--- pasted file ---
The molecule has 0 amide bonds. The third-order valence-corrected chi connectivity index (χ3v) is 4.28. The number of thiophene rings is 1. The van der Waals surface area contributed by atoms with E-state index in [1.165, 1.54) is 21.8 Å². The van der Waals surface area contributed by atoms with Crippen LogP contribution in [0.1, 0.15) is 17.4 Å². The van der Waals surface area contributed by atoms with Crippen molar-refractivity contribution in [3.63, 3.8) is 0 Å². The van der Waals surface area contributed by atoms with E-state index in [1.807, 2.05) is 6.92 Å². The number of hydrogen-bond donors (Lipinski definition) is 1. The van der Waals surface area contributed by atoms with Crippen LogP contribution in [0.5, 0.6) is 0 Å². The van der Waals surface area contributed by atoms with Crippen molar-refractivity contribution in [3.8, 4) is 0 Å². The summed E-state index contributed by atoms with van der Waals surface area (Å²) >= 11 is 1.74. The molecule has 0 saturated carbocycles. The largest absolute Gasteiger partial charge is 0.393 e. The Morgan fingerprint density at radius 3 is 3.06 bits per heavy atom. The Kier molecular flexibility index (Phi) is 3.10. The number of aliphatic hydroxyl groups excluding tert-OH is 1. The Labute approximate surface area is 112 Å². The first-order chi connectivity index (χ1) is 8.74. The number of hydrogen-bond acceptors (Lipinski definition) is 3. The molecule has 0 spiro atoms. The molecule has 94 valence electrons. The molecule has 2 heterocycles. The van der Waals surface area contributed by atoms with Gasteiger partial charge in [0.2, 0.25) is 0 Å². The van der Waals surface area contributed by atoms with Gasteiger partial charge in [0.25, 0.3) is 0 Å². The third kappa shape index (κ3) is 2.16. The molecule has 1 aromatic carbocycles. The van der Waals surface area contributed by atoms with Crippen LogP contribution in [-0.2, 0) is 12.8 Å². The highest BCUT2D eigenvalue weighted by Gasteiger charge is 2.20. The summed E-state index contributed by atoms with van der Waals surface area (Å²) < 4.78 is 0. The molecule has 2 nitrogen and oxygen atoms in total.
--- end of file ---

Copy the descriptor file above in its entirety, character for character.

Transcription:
The molecule has 0 amide bonds. The third-order valence-corrected chi connectivity index (χ3v) is 4.28. The number of thiophene rings is 1. The van der Waals surface area contributed by atoms with E-state index in [1.165, 1.54) is 21.8 Å². The van der Waals surface area contributed by atoms with Crippen LogP contribution in [0.1, 0.15) is 17.4 Å². The van der Waals surface area contributed by atoms with Crippen molar-refractivity contribution in [3.63, 3.8) is 0 Å². The van der Waals surface area contributed by atoms with E-state index in [1.807, 2.05) is 6.92 Å². The number of hydrogen-bond donors (Lipinski definition) is 1. The van der Waals surface area contributed by atoms with Crippen LogP contribution in [0.5, 0.6) is 0 Å². The van der Waals surface area contributed by atoms with Crippen molar-refractivity contribution in [3.8, 4) is 0 Å². The summed E-state index contributed by atoms with van der Waals surface area (Å²) >= 11 is 1.74. The molecule has 0 saturated carbocycles. The largest absolute Gasteiger partial charge is 0.393 e. The Morgan fingerprint density at radius 3 is 3.06 bits per heavy atom. The Kier molecular flexibility index (Phi) is 3.10. The number of aliphatic hydroxyl groups excluding tert-OH is 1. The Labute approximate surface area is 112 Å². The first-order chi connectivity index (χ1) is 8.74. The number of hydrogen-bond acceptors (Lipinski definition) is 3. The molecule has 0 spiro atoms. The molecule has 94 valence electrons. The molecule has 2 heterocycles. The van der Waals surface area contributed by atoms with Gasteiger partial charge in [0.2, 0.25) is 0 Å². The van der Waals surface area contributed by atoms with Gasteiger partial charge in [0.25, 0.3) is 0 Å². The third kappa shape index (κ3) is 2.16. The molecule has 1 aromatic carbocycles. The van der Waals surface area contributed by atoms with Crippen LogP contribution in [-0.2, 0) is 12.8 Å². The highest BCUT2D eigenvalue weighted by Gasteiger charge is 2.20. The summed E-state index contributed by atoms with van der Waals surface area (Å²) < 4.78 is 0. The molecule has 2 nitrogen and oxygen atoms in total.